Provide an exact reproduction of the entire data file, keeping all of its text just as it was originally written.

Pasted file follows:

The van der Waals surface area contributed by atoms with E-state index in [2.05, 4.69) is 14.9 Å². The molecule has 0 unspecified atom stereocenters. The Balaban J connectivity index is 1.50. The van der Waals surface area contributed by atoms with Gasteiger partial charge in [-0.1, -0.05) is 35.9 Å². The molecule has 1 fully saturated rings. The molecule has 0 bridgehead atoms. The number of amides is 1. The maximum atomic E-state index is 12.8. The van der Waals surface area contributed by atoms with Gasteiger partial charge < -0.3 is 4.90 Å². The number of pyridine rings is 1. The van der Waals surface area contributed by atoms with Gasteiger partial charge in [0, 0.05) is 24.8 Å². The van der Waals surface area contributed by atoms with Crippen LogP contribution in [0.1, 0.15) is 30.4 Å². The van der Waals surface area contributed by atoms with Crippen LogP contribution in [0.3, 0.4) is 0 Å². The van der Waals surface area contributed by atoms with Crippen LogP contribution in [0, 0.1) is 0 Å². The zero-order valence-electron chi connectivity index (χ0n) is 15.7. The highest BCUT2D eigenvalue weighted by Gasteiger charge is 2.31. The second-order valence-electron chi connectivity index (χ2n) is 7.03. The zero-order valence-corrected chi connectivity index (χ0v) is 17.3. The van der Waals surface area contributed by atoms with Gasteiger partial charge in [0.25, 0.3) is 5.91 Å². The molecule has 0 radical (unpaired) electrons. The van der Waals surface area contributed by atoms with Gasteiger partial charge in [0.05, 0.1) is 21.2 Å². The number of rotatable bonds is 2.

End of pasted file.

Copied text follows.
The van der Waals surface area contributed by atoms with E-state index in [2.05, 4.69) is 14.9 Å². The molecule has 0 unspecified atom stereocenters. The Balaban J connectivity index is 1.50. The van der Waals surface area contributed by atoms with Gasteiger partial charge in [-0.1, -0.05) is 35.9 Å². The molecule has 1 fully saturated rings. The molecule has 0 bridgehead atoms. The number of amides is 1. The maximum atomic E-state index is 12.8. The van der Waals surface area contributed by atoms with Gasteiger partial charge < -0.3 is 4.90 Å². The number of pyridine rings is 1. The van der Waals surface area contributed by atoms with Gasteiger partial charge in [0, 0.05) is 24.8 Å². The van der Waals surface area contributed by atoms with Crippen LogP contribution in [0.1, 0.15) is 30.4 Å². The van der Waals surface area contributed by atoms with Crippen LogP contribution in [0.3, 0.4) is 0 Å². The van der Waals surface area contributed by atoms with Crippen LogP contribution in [0, 0.1) is 0 Å². The zero-order valence-electron chi connectivity index (χ0n) is 15.7. The highest BCUT2D eigenvalue weighted by Gasteiger charge is 2.31. The second-order valence-electron chi connectivity index (χ2n) is 7.03. The zero-order valence-corrected chi connectivity index (χ0v) is 17.3. The van der Waals surface area contributed by atoms with Gasteiger partial charge in [0.25, 0.3) is 5.91 Å². The molecule has 0 radical (unpaired) electrons. The van der Waals surface area contributed by atoms with Gasteiger partial charge in [0.05, 0.1) is 21.2 Å². The number of rotatable bonds is 2.